When I reviewed Company of Heroes 2: The Western Front Armies back in July, I had this to say: “Relic seemed to have missed a trick by not including a Battle of the Bulge scenario - they’ve got the snow and the two armies involved, all they needed was a tenuous narrative link and a few objective ideas and mission layouts.” Little did I know that a completely different team within Relic was working on an expansion (I’ll call it what I like, damn it!) alongside the multiplayer-only pack based entirely around the Battle of the Bulge.
So I’ll take a moral victory on that one, then fling my hands in the air to celebrate the fact that Relic thought of it long before I did. Company of Heroes has become a series associated with its incredible multiplayer, so much so that it’s easy to forget that the franchise has a long history of fantastic campaigns. Following a session with Creative Director Quinn Duffy and Lead Campaign Designer Mitch Lagran, I have little doubt that the new standalone expansion, titled Ardennes Assault, will continue that legacy.
Ardennes Assault is a single-player only campaign focused on the US and Oberkommando forces of the previous DLC, although the whole thing will be viewed from the American side of the conflict. Quinn Duffy noted that the “creative goal is to portray the character and tone of the armies and the event as one of the pivotal American battles of WW2.” The Battle of the Bulge in December of 1944 isn't the most famous of WW2 battles, despite starring in the gargantuanly famous Band of Brothers, but it’s a rich point in history to draw inspiration from and arguably a perfect location for a COH campaign.
The mode will feature a whopping 18 unique scenarios, that’s more than in the base game by the way, all providing differing challenges from stout defences to city assaults, and will come with a host of new single-player features. Chief among the new features is a persistent company system that allows you to use your troops from one battle in the next - so long as you keep them alive, that is. “Losses you sustain in each new mission will carry on with you for the rest of the campaign” Lagran told me, “so we’re really encouraging players to think things through tactically and try to understand how they can tackle a situation without losing too many of their men. it’s not just whether you win, it’s how you win.”
It’s a great idea that possibly stems from Relic’s time with the Dawn of War franchise, but it makes a lot of sense within the Company of Heroes 2 ecosystem. The online game has always been about preserving your best troops and taking few casualties, so it’s good to see that this has now been transferred over to single-player. To help you keep your boys from going home in a wooden box, Relic has now re-introduced sitreps as a pre-mission introduction. “The idea here is that players can watch them and rewatch them and understand the strategic situation before they even get into the battle. So hopefully because of that they’ll be able to make better informed strategic decisions right from the get go.”
Duffey and Lagran weren’t willing to share details on how the continuous company system will actually work in the final game, but one can assume that veteran units will be recruitable from buildings at a higher cost than base recruits. Still, it’ll be interesting to see how Relic works it out. Just incase pre-game sitreps aren’t enough help, Relic has now added a post-match report, delivered by the commanding officer, that changes based on how you approach the level. Larant claimed that “it’s really important for connecting the player’s actions to the narrative as well as connecting the player more closely to the soldiers and the lives at stake.” With over 80 possible variations per mission, this’ll be a cool little mechanic to see across the entire campaign.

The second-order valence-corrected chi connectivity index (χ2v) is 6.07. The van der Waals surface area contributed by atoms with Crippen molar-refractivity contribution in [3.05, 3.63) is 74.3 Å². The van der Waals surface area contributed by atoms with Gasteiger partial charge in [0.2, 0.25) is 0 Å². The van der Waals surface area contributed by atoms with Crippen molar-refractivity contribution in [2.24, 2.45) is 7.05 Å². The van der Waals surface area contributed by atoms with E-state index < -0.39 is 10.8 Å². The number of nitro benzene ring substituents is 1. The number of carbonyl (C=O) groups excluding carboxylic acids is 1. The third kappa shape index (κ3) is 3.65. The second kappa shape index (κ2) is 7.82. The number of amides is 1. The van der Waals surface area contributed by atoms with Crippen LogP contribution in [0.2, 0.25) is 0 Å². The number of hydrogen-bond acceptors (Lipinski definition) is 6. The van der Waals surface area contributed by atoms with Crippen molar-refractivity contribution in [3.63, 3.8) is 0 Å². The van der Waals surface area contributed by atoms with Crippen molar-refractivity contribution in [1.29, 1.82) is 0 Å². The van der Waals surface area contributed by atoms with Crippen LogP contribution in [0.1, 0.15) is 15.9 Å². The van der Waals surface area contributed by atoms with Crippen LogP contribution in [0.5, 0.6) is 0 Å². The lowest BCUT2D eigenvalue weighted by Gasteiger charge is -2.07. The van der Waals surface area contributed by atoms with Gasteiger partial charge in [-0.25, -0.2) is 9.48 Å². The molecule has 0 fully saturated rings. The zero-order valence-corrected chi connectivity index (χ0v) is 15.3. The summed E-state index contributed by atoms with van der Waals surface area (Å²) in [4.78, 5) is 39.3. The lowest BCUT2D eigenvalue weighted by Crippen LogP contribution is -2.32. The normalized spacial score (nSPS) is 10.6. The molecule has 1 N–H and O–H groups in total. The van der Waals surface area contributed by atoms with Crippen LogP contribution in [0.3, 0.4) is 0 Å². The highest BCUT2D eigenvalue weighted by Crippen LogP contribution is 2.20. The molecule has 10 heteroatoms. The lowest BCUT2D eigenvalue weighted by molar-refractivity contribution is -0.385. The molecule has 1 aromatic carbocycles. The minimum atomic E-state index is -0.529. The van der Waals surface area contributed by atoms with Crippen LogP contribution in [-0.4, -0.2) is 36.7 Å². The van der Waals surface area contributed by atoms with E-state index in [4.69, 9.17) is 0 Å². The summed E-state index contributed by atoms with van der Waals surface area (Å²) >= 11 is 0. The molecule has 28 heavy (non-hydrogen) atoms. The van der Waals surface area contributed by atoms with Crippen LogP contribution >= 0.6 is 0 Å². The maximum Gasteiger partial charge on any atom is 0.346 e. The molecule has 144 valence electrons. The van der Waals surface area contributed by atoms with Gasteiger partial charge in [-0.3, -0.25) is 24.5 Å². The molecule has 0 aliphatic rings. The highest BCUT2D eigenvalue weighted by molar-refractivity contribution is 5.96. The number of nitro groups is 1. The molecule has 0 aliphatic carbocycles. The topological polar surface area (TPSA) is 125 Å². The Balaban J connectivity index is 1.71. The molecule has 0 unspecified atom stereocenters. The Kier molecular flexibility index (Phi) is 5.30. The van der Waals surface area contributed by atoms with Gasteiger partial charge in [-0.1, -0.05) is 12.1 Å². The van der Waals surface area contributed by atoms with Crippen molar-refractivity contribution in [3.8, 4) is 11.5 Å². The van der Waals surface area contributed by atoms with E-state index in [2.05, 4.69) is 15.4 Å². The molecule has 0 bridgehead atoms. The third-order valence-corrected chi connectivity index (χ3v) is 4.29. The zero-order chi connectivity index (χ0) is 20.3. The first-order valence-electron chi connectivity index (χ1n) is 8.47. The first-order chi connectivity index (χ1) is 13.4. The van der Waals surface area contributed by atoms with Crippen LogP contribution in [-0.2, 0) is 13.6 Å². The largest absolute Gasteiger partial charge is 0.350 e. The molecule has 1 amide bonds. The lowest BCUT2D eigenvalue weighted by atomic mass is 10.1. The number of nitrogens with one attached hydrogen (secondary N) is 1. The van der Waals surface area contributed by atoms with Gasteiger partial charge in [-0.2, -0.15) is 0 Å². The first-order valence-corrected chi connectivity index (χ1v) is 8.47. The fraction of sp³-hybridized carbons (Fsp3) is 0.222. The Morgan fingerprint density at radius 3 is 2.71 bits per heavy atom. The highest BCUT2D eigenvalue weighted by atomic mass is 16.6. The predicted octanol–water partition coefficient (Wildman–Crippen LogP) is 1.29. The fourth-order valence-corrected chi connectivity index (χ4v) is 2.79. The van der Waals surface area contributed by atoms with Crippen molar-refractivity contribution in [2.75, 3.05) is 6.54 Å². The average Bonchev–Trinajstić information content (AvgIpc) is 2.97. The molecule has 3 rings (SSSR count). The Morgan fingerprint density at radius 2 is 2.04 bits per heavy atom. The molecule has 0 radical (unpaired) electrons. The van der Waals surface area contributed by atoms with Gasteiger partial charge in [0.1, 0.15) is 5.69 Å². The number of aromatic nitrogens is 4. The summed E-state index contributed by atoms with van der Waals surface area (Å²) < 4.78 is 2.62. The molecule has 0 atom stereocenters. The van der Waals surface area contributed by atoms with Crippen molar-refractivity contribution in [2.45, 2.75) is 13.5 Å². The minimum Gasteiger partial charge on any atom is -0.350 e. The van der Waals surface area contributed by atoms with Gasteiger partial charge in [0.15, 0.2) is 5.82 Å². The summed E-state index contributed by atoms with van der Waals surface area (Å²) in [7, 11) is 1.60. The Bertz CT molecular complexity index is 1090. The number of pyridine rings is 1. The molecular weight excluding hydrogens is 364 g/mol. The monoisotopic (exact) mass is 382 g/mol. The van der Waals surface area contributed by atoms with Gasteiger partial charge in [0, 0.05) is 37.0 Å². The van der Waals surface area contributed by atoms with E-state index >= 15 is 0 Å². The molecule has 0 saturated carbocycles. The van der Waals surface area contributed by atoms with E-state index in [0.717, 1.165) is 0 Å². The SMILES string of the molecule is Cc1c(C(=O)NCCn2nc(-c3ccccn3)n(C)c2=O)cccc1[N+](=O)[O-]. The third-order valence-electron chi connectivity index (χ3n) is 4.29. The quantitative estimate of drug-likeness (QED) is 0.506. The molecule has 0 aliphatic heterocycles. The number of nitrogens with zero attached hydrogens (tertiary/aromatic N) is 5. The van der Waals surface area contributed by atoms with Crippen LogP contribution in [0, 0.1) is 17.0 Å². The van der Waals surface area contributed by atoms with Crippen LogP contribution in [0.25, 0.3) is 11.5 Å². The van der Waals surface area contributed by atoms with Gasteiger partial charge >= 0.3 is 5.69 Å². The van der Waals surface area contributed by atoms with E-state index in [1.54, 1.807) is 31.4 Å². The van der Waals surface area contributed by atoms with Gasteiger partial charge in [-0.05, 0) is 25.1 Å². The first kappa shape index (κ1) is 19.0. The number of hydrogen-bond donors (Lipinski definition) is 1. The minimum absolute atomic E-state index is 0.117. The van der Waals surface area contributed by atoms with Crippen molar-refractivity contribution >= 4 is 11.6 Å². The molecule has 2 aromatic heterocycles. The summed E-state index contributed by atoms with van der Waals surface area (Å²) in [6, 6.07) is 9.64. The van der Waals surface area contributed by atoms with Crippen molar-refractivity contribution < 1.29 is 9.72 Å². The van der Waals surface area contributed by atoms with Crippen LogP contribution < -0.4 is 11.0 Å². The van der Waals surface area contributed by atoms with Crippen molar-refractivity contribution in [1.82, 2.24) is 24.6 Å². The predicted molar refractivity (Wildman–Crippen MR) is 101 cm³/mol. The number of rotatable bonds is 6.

As for the missions themselves, Lagran and Duffy were keen to point out that the Ardennes Assault campaign will feature levels that are a lot more open than before - giving players more strategic choices on the battlefield. The mission I got to see followed this doctrine: while a road down the middle was very heavily defended, Duffy could choose which flank he wanted to approach and while he chose the right flank, he could’ve easily attacked both. Or, if he really wanted to, built up resources and storm the central road - although obviously that wouldn’t have been great for his troop preservation.
The whole campaign will let the player mess around with three different companies, each with their own specialties and officers. On the whole there should be plenty of variety on offer, even if the campaign is based around one, relatively short, part of the war. Company of Heroes 2: Ardennes Assault looks to be a real treat for those, like me, who adore the single-player offerings of the series and look back on the original COH campaign with dreamy eyes. The Russian campaign from the base game was great, but never quite achieved the same quality as its forebearers - a point exemplified by the awful story. This time, it looks as though the player will be creating the story; a story of survival, brotherhood and battle within the Ardennes snow.
Company of Heroes 2: Ardennes Assault launches on the 18th of November for PC.